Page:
Ukrainian rocket for Nova Scotia spaceport so far unaffected by war

Capitalism in space: According to the CEO of Maritime Launch Services, the Canadian company that is building a spaceport in Nova Scotia, work on the Ukrainian Cyclone-4M rocket that the spaceport wants to offer customers has as yet not been impacted by the invasion by Russia.

Steve Matier, CEO of Maritime Launch Services, says daily planning work continues with the makers of the Cyclone-4M rocket, who are based in Dnipro, Ukraine. Matier said in an interview Tuesday his company still hopes to conduct its first launch sometime in 2023, once it gets final construction and environmental approval from the province for its proposed facilities near Canso, N.S.

However, Matier also said the first launches from the spaceport will not use the Cyclone. Instead, these launches would use smaller unnamed rockets putting smaller payloads in lower orbit. Since the company’s initial business model had been to offer to satellite customers not only the spaceport but the rocket, this statement suggests the company has changed that business model and is now marketing the spaceport to other rocket companies.

Matier’s comments were in connection with the announcement that Maritime has now become a publicly traded company.

Ukrainian rocket development for Nova Scotia spaceport unhindered by war

Capitalism in space: The development of a Ukrainian rocket dubbed Cyclone 4M for of any satellite customers who choose to launch from a planned Nova Scotia spaceport has not been delayed by the Ukraine war.

“Everything is stable with respect to our team in Ukraine,” said Steve Matier, president of Maritime Launch Services. “The facility there is fine, the staff is fine and at work. . . . We’re continuing to finance their development of the launch vehicle.”

The Cyclone 4M rocket Maritime Launch Services plans to use is designed and built by Ukrainian state corporations Yuzhnoye and Yuzhmash in Dnipro. Known as Space City, Dnipro is located in central Ukraine. The city of about a million people was shelled in mid-March by Russian forces and the airport runways and terminal were hit by missile strikes, according to Ukrainian government statements.

This story illustrates the strong possibility that the recent success the Ukraine has had on the battlefield has served to prevented any serious long term damage to its aerospace industry and its partners in the west. Those partnerships if anything look stronger, with the work in the Ukraine apparently able to continue as planned, with only slight delays.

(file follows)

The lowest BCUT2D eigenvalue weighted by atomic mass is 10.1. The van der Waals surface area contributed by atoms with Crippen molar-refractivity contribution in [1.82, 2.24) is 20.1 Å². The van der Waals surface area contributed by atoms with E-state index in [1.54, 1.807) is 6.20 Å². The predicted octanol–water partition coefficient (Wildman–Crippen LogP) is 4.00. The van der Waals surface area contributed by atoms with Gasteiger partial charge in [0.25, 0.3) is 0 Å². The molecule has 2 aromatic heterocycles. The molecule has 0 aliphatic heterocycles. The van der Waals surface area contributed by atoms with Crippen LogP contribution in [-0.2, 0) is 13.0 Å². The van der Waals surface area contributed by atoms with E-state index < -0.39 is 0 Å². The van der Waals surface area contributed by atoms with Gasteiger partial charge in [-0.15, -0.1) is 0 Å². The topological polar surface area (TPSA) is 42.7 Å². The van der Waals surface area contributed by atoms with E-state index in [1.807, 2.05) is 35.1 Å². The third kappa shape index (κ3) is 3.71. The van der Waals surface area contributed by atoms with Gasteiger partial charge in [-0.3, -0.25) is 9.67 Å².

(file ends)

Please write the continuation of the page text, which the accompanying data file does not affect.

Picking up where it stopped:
Nanoracks signs deal to be first customer for Canadian spaceport

Capitalism in space: Nanoracks announced yesterday that it has signed a deal with Maritime Launch Services, the Canadian company managing a proposed spaceport in Nova Scotia as well as the launch services of a Ukrainian-built rocket, the Cyclone-4M.

The company and spaceport are targeting 2023 for launch.

Spaceport Nova Scotia is being operated a little differently than most of the new commercial spaceports. Instead of offering its facilities to all rocket companies, its manager, Maritime, has partnered with the two Ukrainian companies, Yuzhnoye and Yuzhmash, that build the Cyclone-4M. They then offer the spaceport and rocket, as a unit, directly to satellite companies like Nanoracks.

Ukraine and Nova Scotia to partner in spaceport deal

The new colonial movement: The Ukraine has agreed to be a partner in the building of a new spaceport in Nova Scotia.

It appears a Canadian company, Maritime Launch Services (MLS) has raised $10.5 million in investment capital to develop both the spaceport and a rocket it dubs Cyclone-4M. That company has also been negotiating with the Ukraine to buy engines from its two rocket engine manufacturers, Yuzhnoye and Yuzhmash, for that rocket. As part of the negotiations, the Ukrainian government has agreed to provide funding to these two companies.

Both sides will hold further meetings in Canada on this partnership in November, including top Ukrainian government officials, Deputy Prime Minister Oleg Uruskyi, State Space Agency of Ukraine Administrator Vladimir Taftai, and Foreign Affairs Minister Dmytro Kuleba.

Ukraine-Canadian partnership to launch from Nova Scotia

The competition heats up: A new launch company based in Canada and using a Ukrainian-made rocket called the Cyclone-4M has chosen as its launch site a location in Nova Scotia.

The rocket appears to be a variation of the Ukrainian Tsiklon-4 rocket, and would make this company competitive and in fact more capable than India’s smaller PSLV rocket that recently put 100 smallsats into orbit.